Yeah, the more contestants the better. I especially hope more people join the machine-made category to even out the difference.

I won’t be heat treating or anodizing the flashlight, that’s too colourful for me. But I am presently wondering whether or not I should bead blast the light. What do you think?

The switch arrived today:

I will use one of these long life tactile switches with a life span of approximately 1000000 switch cycles to control the flashlight. It wasn’t easy to find one with such a long life span, since I didn’t want the ordinary ones with just 100000 cycles.

Unfortunately I don’t have a lot of time right know, I will have a closer look at all the other topics within the next few days, though. Right now I am busy getting started on the light, because I will return to Denmark for my studies soon.

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Good news everyone! My drawings have been approved by my engineer and manager (girlfriend Big Smile ) so I can get started tomorrow Thumbs Up :

Since this is my first time here I thought I’d say a few words about my lathe with which I will make the light.
It is a Wabeco D2400 . Not incredibly good or heavy and nearly 25 years old now (I have not owned it for that long), but I take good care of it:

A few years back I hand scraped the dovetails, readjusted the bearings and also made a proper attachment for my tool changer:

Unfortunately it doesn’t have gears, so I have to switch the belts every time I want to cut threads:

Well, I hope I can beat the titanium with this lathe, but we will see tomorrow Smile

Oh and does anyone know how I can create a list in a list like here ?

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Is your manager and engineer also your financier? The lathe looks real nice especially for the age. Looking forward to the update.

 

djozz quotes, "it came with chinese lettering that is chinese to me".

                      "My man mousehole needs one too"

old4570 said "I'm not an expert , so don't suffer from any such technical restrictions".

Old-Lumens. Highly admired and cherished member of Budget Light Forum. 11.5.2011 - 20.12.16. RIP.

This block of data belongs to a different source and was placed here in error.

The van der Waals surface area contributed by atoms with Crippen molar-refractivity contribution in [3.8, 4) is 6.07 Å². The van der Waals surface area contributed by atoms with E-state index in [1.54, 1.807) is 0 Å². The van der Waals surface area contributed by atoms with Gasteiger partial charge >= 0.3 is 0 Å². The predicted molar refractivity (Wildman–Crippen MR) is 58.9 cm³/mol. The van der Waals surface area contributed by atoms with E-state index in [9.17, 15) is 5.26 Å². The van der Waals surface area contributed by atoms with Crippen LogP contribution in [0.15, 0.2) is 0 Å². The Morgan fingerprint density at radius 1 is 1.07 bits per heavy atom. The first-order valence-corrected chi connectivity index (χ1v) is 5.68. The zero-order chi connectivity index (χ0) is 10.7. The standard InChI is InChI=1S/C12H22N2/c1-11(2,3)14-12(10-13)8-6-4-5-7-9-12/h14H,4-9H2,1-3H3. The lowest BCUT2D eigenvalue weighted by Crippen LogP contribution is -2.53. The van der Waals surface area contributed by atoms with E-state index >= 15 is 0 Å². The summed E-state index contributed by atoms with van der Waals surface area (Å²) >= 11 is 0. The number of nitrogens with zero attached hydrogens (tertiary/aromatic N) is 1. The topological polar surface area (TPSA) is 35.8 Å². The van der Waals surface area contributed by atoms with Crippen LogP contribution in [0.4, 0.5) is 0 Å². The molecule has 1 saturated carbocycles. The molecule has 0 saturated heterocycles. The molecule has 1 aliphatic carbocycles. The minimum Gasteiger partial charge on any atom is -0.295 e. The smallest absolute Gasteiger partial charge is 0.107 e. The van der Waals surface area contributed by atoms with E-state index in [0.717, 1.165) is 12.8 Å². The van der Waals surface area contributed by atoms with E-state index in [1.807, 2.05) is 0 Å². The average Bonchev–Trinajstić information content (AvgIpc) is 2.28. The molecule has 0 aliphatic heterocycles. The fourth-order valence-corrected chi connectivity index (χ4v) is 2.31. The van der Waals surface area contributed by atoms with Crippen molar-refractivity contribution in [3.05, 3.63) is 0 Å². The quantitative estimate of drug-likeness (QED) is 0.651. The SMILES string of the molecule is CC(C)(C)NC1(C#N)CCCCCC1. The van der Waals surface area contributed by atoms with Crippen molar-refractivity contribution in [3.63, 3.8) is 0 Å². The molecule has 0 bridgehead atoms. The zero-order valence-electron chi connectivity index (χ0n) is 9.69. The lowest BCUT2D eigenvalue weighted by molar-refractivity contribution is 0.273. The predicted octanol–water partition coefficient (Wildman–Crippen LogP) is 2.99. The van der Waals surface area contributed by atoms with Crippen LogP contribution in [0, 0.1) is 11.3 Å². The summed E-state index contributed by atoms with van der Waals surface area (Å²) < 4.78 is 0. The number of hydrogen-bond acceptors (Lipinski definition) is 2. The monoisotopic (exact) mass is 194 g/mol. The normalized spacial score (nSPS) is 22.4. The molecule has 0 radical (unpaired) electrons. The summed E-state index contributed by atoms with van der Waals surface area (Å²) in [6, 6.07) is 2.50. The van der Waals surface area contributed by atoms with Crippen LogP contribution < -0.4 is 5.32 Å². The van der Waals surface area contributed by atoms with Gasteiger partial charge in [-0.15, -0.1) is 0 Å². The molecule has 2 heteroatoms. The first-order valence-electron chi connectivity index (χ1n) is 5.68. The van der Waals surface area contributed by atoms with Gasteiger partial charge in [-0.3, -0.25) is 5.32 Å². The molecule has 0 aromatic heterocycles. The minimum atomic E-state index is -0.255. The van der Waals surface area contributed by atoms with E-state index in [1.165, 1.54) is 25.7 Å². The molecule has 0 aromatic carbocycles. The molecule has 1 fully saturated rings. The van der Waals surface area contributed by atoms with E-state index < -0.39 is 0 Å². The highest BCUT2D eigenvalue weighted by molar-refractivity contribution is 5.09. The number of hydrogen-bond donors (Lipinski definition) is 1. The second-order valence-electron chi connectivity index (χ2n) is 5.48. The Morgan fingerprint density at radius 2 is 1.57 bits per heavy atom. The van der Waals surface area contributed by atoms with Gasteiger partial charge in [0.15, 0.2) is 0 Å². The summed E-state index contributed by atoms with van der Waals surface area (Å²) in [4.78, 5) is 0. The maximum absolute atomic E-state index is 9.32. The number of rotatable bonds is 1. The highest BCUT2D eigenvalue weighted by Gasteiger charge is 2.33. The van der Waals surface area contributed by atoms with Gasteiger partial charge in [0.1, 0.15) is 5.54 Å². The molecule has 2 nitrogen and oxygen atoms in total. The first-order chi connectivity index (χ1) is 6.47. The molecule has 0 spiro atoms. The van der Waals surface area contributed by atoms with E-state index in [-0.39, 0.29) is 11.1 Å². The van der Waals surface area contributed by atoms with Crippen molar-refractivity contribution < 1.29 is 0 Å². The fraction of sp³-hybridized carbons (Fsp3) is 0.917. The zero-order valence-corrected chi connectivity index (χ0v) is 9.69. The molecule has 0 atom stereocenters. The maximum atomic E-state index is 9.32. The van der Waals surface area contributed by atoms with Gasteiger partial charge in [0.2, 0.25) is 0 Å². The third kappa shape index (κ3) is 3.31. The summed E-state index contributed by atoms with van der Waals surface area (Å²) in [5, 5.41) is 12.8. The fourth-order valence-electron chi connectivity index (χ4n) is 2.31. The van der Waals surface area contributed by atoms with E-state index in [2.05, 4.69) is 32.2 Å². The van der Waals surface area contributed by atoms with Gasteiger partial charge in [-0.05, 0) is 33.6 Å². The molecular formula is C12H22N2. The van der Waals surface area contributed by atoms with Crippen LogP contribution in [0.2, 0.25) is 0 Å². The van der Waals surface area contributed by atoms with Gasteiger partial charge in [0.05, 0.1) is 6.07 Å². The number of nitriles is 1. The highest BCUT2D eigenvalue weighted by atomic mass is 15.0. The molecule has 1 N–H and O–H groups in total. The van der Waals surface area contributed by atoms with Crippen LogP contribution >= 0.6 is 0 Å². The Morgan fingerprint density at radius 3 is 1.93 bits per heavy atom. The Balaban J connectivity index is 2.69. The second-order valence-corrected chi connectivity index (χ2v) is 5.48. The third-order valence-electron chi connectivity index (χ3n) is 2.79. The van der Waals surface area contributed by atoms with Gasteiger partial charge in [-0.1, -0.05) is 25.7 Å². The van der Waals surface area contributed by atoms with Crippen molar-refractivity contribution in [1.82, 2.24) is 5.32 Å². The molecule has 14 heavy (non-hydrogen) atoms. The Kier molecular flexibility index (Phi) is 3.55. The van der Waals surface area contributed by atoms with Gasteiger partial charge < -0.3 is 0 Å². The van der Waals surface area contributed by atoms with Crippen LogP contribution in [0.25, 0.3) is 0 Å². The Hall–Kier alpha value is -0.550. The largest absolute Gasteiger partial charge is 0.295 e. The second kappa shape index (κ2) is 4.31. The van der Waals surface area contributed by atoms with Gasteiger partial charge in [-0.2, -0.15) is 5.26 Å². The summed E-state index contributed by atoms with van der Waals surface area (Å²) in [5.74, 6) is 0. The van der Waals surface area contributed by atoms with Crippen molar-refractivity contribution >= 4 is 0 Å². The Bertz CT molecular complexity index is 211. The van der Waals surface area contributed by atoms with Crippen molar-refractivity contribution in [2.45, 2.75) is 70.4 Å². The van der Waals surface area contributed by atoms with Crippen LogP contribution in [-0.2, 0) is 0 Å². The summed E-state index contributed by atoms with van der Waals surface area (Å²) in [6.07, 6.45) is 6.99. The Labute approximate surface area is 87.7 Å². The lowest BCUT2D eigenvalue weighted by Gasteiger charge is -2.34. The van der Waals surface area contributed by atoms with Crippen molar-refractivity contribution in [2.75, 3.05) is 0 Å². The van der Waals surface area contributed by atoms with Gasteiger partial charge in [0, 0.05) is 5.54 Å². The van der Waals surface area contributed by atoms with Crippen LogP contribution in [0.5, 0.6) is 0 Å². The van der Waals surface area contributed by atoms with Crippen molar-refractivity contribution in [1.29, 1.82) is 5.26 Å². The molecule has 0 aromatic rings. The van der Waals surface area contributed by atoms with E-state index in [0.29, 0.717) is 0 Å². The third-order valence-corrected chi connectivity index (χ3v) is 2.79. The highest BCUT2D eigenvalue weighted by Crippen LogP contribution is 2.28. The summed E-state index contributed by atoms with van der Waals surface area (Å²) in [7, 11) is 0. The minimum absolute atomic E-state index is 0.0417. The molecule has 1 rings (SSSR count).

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Thanks for the background on you lathe. Pretty neat set up. Best wishes on mastering that hunk of titanium.

fritz15
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So, here is the overdue update:

I finally found some time to get started on the tail cap.

The lathe is still all nice and clean:

Now let’s make some titanium shavings!
The titanium rod has a diameter of 30 millimetres on the outside and my three jaw chuck has an inner diameter of 30 millimetres as well. Since I want the part I am working on to be as close to the chuck as possible in order to avoid rattling, the diameter needed to be decreased a few tenths of a millimetre. At this point I was pretty curious about how my lathe and the titanium would perform. As it turns out, it isn’t a big problem. There seems to be a lot of respect for titanium, and I have to admit that I can’t take off too much material at once, but with a little bit of patience, good lubrication and very sharp carbide cutting plates, it works great.

Now the chunk of titanium fits nicely in the chuck:

So, I began shaving off material to reach the right outer diameter:

Next, I measured and controlled the diameter. I always measure stuff like that, so prepare for a lot of measuring Wink

24.99 Millimetres, where 25.00 Millimetres was desired – that’s a very good fit and I am satisfied. Actually it’s just a flashlight and not a normed engineering fit (can I say that?) so I wouldn’t need to be that precise and could just measure with a caliper, but whatever, why not be that precise? (Apart from wasting my life time haha)